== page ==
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Apple sue HTC over iPhone patent infringement [Updated with full patent list]

Apple sue HTC over iPhone patent infringement [Updated with full patent list]

Sad faces over at HTC today, we'd wager, as Apple unleashes their latest patent-related lawsuit on the makers of the Hero, Desire and Legend.  Filed in the US District Court in Delaware together with the US ITC, the suit alleges that HTC have infringed on twenty Apple patents that are all related to the iPhone, whether it's UI, architecture or hardware.  It's also accompanied by the usual "create your own tech, don't steal ours" quote from CEO Steve Jobs.

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Palm threatening unlocked GSM Pre retailers with legal action

Palm threatening unlocked GSM Pre retailers with legal action

Palm has been apparently been busy warning UK retailers that it is less than happy with pre-order pages for SIM-free versions of the Palm Pre, informing them that the webOS smartphone will only be available in locked form (presumably to O2, the company's UK carrier partner).  Our sibling site MyPre.com has been informed by one affected retailer that Palm's legal team "requested" in no uncertain terms that they take down their listing, where the Pre had been tentatively offered for £450-500 ($737-819).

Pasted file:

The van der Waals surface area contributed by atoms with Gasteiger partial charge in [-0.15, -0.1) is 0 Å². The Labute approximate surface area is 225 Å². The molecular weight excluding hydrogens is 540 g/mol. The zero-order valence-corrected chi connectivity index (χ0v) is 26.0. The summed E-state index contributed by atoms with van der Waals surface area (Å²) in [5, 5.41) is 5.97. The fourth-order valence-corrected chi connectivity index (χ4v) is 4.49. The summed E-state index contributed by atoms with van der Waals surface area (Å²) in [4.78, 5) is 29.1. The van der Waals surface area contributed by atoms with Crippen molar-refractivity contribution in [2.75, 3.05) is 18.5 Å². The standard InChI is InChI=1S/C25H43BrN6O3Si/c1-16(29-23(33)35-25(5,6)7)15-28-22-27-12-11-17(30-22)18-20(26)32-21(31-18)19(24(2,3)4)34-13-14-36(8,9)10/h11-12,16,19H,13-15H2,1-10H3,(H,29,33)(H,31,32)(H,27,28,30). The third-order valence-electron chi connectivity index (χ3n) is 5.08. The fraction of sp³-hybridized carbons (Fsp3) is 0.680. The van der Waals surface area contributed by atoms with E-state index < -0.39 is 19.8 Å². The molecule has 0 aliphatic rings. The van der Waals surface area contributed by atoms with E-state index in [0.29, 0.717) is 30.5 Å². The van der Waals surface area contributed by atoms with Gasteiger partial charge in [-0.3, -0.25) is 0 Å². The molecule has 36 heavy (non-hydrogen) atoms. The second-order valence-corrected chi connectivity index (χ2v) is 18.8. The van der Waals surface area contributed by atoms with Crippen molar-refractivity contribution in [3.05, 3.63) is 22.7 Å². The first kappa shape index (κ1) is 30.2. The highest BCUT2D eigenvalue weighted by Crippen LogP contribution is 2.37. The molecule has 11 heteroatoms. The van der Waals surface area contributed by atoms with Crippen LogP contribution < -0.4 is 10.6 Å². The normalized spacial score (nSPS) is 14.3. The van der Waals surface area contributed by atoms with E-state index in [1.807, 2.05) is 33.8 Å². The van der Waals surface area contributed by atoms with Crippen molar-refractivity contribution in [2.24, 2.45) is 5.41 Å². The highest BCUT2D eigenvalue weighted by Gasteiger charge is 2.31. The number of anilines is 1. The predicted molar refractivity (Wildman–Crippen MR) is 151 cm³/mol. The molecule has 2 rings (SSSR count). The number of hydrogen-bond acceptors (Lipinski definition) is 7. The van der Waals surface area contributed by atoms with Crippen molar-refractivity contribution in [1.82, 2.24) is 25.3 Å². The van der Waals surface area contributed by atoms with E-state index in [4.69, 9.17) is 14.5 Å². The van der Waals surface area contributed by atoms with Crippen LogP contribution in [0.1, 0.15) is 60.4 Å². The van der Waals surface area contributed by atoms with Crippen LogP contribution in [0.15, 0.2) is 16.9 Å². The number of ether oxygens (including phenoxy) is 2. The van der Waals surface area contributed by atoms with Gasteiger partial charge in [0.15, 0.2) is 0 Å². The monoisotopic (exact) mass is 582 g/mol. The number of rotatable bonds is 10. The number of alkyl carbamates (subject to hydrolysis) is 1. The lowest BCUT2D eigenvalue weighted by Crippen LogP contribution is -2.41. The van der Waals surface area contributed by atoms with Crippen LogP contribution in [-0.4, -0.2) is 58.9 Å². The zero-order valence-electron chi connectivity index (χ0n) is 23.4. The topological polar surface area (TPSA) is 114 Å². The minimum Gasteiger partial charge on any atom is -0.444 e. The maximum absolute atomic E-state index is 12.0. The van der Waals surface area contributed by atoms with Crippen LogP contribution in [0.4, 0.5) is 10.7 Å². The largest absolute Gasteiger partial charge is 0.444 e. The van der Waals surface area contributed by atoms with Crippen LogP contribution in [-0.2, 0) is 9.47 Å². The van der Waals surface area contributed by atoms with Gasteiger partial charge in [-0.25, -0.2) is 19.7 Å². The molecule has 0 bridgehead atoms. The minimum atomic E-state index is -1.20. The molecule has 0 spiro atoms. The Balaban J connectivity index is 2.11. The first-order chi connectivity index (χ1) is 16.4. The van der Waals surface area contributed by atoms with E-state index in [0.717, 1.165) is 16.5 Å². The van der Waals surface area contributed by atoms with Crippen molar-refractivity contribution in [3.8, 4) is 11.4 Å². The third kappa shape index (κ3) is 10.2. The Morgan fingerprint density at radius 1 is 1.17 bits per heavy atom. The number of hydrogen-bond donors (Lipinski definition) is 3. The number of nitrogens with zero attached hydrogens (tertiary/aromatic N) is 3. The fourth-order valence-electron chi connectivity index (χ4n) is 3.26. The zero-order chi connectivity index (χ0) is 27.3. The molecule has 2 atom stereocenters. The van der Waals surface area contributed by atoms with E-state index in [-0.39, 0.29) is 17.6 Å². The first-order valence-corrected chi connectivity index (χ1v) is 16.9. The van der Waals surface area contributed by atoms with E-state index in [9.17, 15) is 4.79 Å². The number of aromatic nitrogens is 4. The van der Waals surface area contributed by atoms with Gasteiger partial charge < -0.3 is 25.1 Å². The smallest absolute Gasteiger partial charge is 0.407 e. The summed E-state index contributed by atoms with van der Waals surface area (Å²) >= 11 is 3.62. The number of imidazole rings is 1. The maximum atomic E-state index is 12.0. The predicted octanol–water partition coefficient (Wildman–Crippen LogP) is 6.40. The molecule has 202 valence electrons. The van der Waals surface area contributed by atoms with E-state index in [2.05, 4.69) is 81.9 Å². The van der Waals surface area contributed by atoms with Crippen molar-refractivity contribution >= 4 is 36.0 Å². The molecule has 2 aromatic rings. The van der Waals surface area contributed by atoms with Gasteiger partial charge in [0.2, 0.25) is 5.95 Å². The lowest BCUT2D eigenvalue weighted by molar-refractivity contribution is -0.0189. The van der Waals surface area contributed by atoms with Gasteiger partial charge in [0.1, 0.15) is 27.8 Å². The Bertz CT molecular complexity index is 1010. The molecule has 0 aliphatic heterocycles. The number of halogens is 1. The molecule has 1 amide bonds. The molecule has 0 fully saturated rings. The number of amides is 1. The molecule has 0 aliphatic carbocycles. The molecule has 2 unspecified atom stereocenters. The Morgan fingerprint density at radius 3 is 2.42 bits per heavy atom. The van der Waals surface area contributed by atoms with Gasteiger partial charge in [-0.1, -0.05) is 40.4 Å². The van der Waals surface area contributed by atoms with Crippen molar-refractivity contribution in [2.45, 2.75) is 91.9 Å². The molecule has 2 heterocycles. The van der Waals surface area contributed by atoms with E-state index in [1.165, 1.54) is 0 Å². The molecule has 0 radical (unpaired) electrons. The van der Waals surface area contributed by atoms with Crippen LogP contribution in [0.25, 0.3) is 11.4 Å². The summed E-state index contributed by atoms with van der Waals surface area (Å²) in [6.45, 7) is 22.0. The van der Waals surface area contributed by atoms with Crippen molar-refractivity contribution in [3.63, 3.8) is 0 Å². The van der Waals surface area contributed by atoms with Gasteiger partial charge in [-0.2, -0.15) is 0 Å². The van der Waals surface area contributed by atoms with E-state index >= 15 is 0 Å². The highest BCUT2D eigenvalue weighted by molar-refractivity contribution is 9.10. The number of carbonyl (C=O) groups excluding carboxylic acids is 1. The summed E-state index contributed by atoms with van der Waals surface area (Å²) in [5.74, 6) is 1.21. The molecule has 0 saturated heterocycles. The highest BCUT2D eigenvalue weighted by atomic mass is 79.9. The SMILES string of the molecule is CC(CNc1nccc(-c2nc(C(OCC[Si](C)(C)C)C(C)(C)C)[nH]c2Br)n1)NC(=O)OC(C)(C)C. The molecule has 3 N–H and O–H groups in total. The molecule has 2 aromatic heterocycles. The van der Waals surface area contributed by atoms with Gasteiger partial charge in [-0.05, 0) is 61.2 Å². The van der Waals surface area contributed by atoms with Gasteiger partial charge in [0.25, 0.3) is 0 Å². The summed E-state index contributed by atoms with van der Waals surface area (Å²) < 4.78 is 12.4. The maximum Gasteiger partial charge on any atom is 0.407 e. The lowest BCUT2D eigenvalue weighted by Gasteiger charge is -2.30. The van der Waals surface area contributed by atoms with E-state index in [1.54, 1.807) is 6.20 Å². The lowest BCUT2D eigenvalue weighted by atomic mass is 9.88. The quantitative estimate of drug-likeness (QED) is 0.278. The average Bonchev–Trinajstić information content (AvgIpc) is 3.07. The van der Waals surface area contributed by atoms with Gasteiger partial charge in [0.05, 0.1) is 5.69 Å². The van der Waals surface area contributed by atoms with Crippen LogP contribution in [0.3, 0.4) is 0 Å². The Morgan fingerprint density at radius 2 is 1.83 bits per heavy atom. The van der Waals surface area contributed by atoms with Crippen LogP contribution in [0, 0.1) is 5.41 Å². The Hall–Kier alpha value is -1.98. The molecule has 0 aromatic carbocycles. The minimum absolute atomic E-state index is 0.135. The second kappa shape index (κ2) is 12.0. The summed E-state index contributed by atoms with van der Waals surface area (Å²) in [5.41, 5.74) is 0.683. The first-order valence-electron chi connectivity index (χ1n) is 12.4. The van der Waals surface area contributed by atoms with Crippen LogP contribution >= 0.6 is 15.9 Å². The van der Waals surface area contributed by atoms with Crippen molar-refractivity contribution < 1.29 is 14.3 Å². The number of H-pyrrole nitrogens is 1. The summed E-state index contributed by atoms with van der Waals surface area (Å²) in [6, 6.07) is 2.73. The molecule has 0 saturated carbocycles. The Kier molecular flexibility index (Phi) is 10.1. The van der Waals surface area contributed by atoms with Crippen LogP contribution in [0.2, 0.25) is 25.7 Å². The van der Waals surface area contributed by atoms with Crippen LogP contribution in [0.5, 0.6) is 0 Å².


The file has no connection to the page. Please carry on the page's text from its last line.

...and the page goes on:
Apple requested Android multitouch support be cut?

Apple requested Android multitouch support be cut?

According to an unnamed Android team member, Google actively pulled multitouch support from the Android platform after Apple requested its removal.  The decision, which the source claims was done to avoid souring Google's ongoing relationship with Apple, left the T-Mobile G1 with hardware that would support multitouch but a platform that restricts input to just a single finger.

Various hacks have surfaced recently, demonstrating how to adapt the Android platform to enable multitouch, including suggestions that Google themselves commented-out relevant code that had been active in pre-production builds.  The source claimed that Google's key priority was avoiding a legal contest over IP, such as seems to be brewing between Apple and Palm with regards the multitouch and gesture implementation in the iPhone and the Pre.

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Apple Multitouch patent finally awarded: IP battle not over yet

Apple Multitouch patent finally awarded: IP battle not over yet

Apple exec Tim Cook's recent posturing over touchscreen and multitouch patents during the company's financial conference call surprised many by how unexpected and direct it was.  Now, it looks like we might know why the COO was quite so forthright: what Cook knew - and at that point most of us didn't - was that Apple had finally been granted their infamous "Touch screen device, method, and graphical user interface for determining commands by applying heuristics" patent, number 7,479,949, which had been languishing in review at the patent office for more than two years.